The current state of #XMPP iOS clients certainly leaves a lot to be desired. But I'm very excited about the rate of progress recently.
We now have a growing number of people making it their mission to ensure XMPP gets the first-class iOS experience it desperately needs.
Make sure to provide the developers feedback. If you find a bug that isn't reported, or that you could provide additional insight into, that is a really helpful way to contribute to improving the future of XMPP on iOS.
We can do this! 😎
@mattj Sounds interesting, but are the protocol problems solved? As long as push cannot be configured server side, there'll always be push spam. Matrix solved this pretty well, I would be really happy if XMPP could have as good push as Matrix one day. (iOS + Push + XMPP being as terrible as it is is what made me move to Matrix)
@mattj Join a MUC, get spammed, because there's a.) no filtering (I canot say don't push for MUC) and b.) no deduplication (if someone didn't specify an id on their message, I'm SOL)
If, however, Siskin is not connected and Apple Push is used, the server just sends everything, as the XEP has no filtering support, and iOS displays it. There is nothing Siskin could do about it.
@kirschwipfel @ij @mattj You need to send a message with a text via Apple. E.g. “New message”. This is what Prosody does. A client can then have an app extension to fetch and decrypt the actual message and replace the text. An app extension cannot however just dismiss a message (at least as of iOS 13). Hence server side support for configuring for what to send a push is necessary. Matrix does this, but there is no such XEP. Which is why push does not work properly on all iOS XMPP clients.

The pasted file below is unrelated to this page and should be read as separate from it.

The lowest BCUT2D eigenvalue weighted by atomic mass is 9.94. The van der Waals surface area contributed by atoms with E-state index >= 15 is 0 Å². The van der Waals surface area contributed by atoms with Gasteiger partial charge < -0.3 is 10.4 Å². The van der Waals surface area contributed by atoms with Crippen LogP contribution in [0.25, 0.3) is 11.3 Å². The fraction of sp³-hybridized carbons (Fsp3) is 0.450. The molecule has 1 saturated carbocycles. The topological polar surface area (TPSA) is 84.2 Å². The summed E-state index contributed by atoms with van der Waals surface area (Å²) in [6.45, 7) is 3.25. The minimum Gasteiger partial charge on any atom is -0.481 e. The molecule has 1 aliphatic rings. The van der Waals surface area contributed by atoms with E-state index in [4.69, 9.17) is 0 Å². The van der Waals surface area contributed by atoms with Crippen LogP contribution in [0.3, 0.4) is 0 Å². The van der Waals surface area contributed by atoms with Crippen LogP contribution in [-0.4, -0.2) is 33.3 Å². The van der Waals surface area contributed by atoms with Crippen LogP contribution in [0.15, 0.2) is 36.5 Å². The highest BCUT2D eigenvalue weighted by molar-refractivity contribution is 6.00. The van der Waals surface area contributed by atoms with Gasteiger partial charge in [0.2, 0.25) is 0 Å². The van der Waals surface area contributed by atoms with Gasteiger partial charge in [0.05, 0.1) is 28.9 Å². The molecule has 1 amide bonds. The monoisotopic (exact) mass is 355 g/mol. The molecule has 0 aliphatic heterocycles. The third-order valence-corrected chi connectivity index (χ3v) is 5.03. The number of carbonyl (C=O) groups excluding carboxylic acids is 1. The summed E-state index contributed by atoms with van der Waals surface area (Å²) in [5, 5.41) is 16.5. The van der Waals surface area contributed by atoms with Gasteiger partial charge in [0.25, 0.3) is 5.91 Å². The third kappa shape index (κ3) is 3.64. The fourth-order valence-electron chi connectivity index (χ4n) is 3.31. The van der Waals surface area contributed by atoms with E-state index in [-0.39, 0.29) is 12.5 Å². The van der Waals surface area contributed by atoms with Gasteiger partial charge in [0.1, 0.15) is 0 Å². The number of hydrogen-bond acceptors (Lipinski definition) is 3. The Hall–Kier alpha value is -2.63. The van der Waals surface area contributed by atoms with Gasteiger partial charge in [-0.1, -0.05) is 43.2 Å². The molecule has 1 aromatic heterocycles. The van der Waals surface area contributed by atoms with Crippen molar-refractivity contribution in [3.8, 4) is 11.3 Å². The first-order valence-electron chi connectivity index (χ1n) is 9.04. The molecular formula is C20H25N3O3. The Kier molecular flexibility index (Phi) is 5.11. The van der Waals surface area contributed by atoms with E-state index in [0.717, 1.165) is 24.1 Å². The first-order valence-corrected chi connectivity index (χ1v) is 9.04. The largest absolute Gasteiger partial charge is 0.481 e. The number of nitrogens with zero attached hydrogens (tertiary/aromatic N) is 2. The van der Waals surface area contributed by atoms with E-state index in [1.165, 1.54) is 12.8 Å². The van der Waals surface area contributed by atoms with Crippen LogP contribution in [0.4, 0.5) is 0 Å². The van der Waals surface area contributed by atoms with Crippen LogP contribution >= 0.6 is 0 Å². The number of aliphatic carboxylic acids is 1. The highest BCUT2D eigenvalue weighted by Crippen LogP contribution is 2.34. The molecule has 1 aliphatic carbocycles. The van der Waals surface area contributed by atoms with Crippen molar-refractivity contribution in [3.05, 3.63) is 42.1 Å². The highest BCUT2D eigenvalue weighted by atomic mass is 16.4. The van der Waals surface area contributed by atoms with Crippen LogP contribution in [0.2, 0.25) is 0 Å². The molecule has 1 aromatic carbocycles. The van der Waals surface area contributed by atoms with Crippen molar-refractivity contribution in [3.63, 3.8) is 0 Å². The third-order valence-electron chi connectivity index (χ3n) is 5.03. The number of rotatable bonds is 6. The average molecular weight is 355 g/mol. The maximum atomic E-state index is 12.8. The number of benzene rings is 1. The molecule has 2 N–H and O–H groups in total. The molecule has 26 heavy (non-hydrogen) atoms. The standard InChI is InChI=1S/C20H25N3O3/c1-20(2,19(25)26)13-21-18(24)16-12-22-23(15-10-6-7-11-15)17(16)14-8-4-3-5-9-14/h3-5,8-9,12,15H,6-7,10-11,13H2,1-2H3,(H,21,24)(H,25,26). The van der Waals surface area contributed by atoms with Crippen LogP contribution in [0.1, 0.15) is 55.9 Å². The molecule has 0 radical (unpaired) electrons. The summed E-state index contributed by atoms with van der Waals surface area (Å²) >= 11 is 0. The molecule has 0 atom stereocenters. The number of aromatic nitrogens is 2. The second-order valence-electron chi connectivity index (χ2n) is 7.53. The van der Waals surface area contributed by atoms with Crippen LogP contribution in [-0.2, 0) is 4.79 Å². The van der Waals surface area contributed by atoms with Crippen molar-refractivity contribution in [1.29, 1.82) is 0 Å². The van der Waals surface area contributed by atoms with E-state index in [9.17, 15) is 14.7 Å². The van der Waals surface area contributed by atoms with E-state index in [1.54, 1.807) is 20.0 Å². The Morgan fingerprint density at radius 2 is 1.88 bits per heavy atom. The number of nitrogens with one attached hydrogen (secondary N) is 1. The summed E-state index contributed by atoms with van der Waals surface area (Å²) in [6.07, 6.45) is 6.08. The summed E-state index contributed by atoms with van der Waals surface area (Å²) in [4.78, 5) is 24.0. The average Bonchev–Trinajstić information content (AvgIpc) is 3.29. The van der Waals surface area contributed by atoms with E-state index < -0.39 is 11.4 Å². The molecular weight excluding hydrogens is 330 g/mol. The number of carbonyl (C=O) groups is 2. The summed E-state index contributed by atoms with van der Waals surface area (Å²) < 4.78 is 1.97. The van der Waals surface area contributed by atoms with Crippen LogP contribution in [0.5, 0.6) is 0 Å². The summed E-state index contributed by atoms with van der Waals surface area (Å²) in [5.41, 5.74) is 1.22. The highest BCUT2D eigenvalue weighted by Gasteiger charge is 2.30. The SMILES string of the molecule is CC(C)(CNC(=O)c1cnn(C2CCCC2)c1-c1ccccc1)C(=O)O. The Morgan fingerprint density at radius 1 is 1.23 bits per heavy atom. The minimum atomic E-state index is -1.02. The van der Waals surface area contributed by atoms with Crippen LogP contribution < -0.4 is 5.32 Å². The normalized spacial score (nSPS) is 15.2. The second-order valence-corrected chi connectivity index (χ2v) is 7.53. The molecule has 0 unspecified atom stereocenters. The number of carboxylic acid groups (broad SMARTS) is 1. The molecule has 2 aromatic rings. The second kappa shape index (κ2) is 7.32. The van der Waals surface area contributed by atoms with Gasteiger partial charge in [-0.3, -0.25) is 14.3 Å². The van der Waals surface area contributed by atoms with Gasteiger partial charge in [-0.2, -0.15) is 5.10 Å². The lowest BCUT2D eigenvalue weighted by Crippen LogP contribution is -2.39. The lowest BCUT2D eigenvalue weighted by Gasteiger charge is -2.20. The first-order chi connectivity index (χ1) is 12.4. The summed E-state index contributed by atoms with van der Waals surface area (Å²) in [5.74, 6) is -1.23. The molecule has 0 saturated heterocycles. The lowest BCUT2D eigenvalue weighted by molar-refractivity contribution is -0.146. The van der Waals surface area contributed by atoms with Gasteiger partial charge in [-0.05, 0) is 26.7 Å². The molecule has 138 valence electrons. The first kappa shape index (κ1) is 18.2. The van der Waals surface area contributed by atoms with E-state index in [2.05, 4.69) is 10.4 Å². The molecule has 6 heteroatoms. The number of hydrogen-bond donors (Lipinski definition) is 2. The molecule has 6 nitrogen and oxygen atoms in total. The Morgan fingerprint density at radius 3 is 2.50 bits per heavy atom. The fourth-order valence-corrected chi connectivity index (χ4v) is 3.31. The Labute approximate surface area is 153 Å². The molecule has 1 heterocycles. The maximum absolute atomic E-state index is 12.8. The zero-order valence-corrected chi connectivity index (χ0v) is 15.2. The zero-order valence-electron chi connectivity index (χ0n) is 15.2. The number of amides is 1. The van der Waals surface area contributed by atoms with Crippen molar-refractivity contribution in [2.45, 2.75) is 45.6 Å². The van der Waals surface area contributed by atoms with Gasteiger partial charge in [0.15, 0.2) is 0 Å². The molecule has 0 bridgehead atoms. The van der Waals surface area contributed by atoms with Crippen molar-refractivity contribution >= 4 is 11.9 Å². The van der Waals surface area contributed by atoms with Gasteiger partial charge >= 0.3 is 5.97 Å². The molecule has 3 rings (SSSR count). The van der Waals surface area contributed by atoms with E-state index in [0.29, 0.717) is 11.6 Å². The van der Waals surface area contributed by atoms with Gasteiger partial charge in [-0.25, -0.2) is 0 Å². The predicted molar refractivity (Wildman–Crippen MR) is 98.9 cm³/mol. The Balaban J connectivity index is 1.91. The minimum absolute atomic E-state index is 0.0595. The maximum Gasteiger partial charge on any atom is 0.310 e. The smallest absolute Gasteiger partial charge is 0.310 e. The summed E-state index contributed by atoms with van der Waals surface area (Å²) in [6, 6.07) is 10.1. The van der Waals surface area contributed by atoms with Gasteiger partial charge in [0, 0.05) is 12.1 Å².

It's not quite that simple.
Filtering already happens - both the user's XMPP server and the client's push gateway do already make decisions about whether/what to push. Client and server devs are working on the best practices here. It's not clear that protocol changes are needed for this.
No, there is no in-band way to configure a separate list of JIDs to what would normally be allowed to send you messages (if there is someone you don't want to receive messages from, block them!) I really don't see that as a primary problem.
These two categories of MUC are generally easy to calculate: private groups can notify on every message, public channels only when mentioned. That gets the behaviour that most people expect without forcing them to configure anything.
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